Tech, electronics firms fear copyright bill could target them
Cox News Service
WASHINGTON -- Tell Santa to hurry if you want him to bring CD or DVD burners and jukebox programs. By Christmas, such gifts might be threatened if Congress passes a new law to fight movie and music pirates.
Entertainment companies that hold copyrights are pushing Congress to crack down on people who illegally trade songs and movies via the Internet.
But consumer electronics makers fear a new bill could go too far by clamping down on devices and software that use and disseminate online content. They say it could discourage innovation and interfere with consumers' rights to use technology as they wish.
The Inducing Infringement of Copyrights Act, commonly known as the Induce Act, is intended to make third parties liable for "inducing" others to infringe upon copyrighted material. Opponents say it could ensnare a very long list of companies.
Makers of CD and DVD burners are obvious targets, but even search-engine companies such as Google and Yahoo! fear they could face expensive lawsuits for helping pirates exploit the Internet.
Passing the Induce Act "would be opening a giant can of worms" because so many devices and services could be involved, said Andrew Greenberg, vice chairman of the Intellectual Property Committee for IEEE-USA, a trade group for electronics and computer engineers.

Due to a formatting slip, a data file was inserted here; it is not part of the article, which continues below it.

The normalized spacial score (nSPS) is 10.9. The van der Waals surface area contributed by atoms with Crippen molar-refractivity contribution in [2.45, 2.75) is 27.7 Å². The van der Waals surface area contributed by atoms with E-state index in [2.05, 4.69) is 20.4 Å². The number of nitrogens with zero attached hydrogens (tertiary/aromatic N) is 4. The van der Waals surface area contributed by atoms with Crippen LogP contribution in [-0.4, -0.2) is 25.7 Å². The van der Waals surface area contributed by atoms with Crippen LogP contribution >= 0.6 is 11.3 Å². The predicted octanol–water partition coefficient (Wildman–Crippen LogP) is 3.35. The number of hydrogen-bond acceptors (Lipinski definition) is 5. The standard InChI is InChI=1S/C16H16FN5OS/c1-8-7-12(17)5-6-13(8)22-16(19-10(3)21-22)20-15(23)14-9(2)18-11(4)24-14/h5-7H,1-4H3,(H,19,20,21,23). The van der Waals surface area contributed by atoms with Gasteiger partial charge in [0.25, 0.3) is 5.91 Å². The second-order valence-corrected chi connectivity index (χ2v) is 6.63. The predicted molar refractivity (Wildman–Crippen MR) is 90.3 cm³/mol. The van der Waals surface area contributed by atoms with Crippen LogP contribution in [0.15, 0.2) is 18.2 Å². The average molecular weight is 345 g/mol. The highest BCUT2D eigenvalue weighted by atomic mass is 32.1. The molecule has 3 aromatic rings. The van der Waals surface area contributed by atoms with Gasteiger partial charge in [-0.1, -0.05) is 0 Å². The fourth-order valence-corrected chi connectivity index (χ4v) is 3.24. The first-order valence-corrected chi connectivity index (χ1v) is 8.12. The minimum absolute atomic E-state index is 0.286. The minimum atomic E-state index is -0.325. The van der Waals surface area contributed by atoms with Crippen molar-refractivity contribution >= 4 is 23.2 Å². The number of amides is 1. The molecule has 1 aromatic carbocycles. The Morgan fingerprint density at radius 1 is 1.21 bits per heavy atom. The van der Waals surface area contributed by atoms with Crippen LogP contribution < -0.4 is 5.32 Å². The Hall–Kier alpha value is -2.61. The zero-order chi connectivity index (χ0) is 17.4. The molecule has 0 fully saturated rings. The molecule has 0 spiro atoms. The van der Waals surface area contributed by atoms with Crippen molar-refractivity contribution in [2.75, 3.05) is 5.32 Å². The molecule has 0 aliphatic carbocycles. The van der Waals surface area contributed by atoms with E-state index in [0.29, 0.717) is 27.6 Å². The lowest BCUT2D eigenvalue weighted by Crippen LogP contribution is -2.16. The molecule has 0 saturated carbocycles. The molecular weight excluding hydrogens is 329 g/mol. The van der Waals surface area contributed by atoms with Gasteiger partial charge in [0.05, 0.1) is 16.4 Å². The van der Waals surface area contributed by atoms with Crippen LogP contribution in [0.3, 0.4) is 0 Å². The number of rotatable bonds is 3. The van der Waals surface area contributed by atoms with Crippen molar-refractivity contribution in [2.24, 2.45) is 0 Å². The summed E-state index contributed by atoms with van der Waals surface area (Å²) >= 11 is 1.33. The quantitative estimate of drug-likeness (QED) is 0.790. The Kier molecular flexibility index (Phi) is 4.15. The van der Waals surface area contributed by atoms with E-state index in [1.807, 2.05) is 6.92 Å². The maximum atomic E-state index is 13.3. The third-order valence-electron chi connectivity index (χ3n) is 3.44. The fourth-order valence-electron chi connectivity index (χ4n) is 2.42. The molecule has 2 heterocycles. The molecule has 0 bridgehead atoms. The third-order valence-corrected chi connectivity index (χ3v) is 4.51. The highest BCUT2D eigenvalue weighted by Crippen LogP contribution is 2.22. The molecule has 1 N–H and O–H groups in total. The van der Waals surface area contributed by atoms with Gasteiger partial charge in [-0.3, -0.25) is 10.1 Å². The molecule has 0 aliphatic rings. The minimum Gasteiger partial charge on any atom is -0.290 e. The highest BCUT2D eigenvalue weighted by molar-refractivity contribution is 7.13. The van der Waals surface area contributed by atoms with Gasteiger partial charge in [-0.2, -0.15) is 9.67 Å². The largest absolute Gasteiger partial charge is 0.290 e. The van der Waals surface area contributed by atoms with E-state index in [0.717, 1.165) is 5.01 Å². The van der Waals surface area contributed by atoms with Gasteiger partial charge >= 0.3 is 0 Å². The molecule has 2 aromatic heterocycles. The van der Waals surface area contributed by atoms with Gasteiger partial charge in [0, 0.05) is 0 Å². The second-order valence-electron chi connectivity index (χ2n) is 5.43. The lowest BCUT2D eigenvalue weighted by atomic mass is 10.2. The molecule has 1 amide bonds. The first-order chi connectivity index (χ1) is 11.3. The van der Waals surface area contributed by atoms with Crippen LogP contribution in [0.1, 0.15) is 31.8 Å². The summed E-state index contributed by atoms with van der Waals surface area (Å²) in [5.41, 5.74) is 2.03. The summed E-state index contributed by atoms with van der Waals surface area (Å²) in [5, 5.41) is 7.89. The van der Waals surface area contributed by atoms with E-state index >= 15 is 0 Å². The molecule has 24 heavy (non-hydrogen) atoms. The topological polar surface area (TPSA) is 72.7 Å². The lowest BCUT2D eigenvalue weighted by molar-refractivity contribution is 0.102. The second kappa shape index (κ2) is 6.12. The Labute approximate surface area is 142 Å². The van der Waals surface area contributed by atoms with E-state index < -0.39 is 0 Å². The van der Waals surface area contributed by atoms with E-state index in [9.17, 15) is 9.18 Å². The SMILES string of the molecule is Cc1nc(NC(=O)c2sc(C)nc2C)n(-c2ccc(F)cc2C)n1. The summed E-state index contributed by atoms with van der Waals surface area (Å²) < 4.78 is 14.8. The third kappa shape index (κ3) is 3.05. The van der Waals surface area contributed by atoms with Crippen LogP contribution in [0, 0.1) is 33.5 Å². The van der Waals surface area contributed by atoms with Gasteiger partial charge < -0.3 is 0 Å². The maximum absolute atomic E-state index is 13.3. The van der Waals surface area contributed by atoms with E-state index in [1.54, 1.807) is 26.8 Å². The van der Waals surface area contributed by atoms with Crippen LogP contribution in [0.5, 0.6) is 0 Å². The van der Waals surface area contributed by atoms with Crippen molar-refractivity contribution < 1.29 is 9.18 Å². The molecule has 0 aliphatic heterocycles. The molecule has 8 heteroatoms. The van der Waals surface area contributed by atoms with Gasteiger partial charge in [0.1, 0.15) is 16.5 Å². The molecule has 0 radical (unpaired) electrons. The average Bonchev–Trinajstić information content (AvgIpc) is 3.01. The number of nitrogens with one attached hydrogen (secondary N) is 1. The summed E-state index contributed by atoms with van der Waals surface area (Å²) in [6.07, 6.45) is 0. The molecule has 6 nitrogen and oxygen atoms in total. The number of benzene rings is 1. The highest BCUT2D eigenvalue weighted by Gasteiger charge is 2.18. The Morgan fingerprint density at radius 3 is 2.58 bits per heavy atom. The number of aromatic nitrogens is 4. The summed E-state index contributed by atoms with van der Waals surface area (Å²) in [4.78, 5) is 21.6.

Since the legislation was introduced in June, several widely varying drafts have floated among legislators. On Thursday, the Senate Judiciary Committee is scheduled to consider a final version.
The legislation has considerable bipartisan support. The Judiciary chairman and vice chairman, Sens. Orrin Hatch, R-Utah, and Patrick Leahy, D-Vt., introduced the original bill.
With the lawmakers' election recess expected to begin Friday, time is likely too short to pass a standalone bill. But the Induce Act's language could be attached to other legislation.
Congress is already moving to hand entertainment companies a related victory. The House last week approved a bill to increase federal police powers against Internet copyright infringement. The Senate could consider the legislation this week.
"In 2000, the music industry shipped 942 million CDs to retailers for sale," said Jonathan Lamy, spokesman for the Recording Industry Association of America. "In 2003, that was down to just 745 million CDs." he said.
The loss of sales "has robbed us of the ability to invest in the new artists of tomorrow," he said.